This recent article just appeared on Google Alerts and I wanted to share it here. The article provides a good summary of what is Response to Intervention (RTI) and culturally and linguistical diverse pedagogies. Aside from providing a good definition of all terms, they summarized the research on how culturally responsive pedagogy can impact the effectiveness and success of RTI. The focus is on Tier 1 Core instruction as a vehicle to ensure that culturally and linguistically diverse students (CLD) are taught using culturally responsive practices thereby increasing access to the regular curriculum and fidelity of implementation of the model. The article also addresses how the universal screening and progress monitoring practices within RTI can look for this population and how teachers can collaborate and problem solve which evidenced-based interventions and which differentiated instructional practices would be best for CLD students. The article summarizes research on how using the students primary language is imperative while also monitoring English proficiency. The authors did a nice job of bringing together the research on RTI, CLD pedagogy, and fidelity of implementation features.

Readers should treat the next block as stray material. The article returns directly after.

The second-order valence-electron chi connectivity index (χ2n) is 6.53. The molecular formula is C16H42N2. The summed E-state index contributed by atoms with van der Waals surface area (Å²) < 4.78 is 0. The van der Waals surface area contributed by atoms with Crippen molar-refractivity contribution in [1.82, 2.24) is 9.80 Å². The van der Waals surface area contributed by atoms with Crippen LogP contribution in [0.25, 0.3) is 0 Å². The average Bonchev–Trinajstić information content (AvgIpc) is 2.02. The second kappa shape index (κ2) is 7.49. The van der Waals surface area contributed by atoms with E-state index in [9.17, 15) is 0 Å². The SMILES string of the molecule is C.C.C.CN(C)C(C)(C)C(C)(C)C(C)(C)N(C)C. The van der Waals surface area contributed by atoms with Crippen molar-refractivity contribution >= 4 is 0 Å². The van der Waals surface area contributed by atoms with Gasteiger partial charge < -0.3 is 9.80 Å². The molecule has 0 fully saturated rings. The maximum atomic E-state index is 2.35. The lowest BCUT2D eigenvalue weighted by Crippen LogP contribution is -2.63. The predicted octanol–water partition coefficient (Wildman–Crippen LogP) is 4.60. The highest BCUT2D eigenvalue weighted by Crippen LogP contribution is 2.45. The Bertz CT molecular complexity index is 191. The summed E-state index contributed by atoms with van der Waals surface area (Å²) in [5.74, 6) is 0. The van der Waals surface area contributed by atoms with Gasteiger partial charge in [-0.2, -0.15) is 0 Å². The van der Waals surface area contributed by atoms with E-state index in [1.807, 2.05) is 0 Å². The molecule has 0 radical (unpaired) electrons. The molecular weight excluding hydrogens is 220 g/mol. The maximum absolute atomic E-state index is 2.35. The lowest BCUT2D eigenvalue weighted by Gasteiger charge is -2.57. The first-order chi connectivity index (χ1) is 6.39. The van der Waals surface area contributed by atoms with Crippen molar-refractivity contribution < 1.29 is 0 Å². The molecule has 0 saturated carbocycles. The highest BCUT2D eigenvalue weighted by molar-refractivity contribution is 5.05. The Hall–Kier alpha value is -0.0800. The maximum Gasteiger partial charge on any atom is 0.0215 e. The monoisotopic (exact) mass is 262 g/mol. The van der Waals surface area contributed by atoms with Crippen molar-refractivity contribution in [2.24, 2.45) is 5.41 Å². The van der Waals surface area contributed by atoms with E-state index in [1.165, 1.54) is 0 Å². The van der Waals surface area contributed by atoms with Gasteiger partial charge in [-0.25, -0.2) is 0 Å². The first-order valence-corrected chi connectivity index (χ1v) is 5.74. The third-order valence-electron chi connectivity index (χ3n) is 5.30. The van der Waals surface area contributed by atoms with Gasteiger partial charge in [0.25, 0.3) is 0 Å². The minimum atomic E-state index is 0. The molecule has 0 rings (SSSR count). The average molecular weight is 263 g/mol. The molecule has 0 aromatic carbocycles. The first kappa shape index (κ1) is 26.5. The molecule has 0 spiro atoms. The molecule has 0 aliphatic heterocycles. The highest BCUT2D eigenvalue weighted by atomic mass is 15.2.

Professor Claudia Rinaldi is the Chair of the Education Program at Lasell University. Her areas of research are the implementation of the Multi-Tier System of Supports (MTSS) framework in urban settings with English learners, teacher education in bilingual special education, and diversifying the teacher pipeline. Claudia has authored peer-reviewed publications and a book for educators called Practical Ways to Engage All Struggling Readers. She lead and developed a graduate certificate program in Teaching Bilingual Students with Disabilities for general, ESL and special education teachers geared towards applying research-informed practices to the questions and processes of identifying whether it is a language difference or a learning disability. Claudia developed a college mentoring program called Pathways to Teacher Diversity for districts and teacher education programs to partner in identifying and supporting underrepresented high school students interested in teaching careers to successfully access and persist in college. She serves in various boards including the National Center for Learning Disabilities and serves as an expert for Understood.org and the National Center for Intensive Interventions.
Professor Claudia Rinaldi believes that it is critical to prepare teacher leaders who may serve as advocates and allies and who will respond to the belief that all students can learn and succeed beyond barriers like culture, language, disability poverty, and marginalization in our country and globally.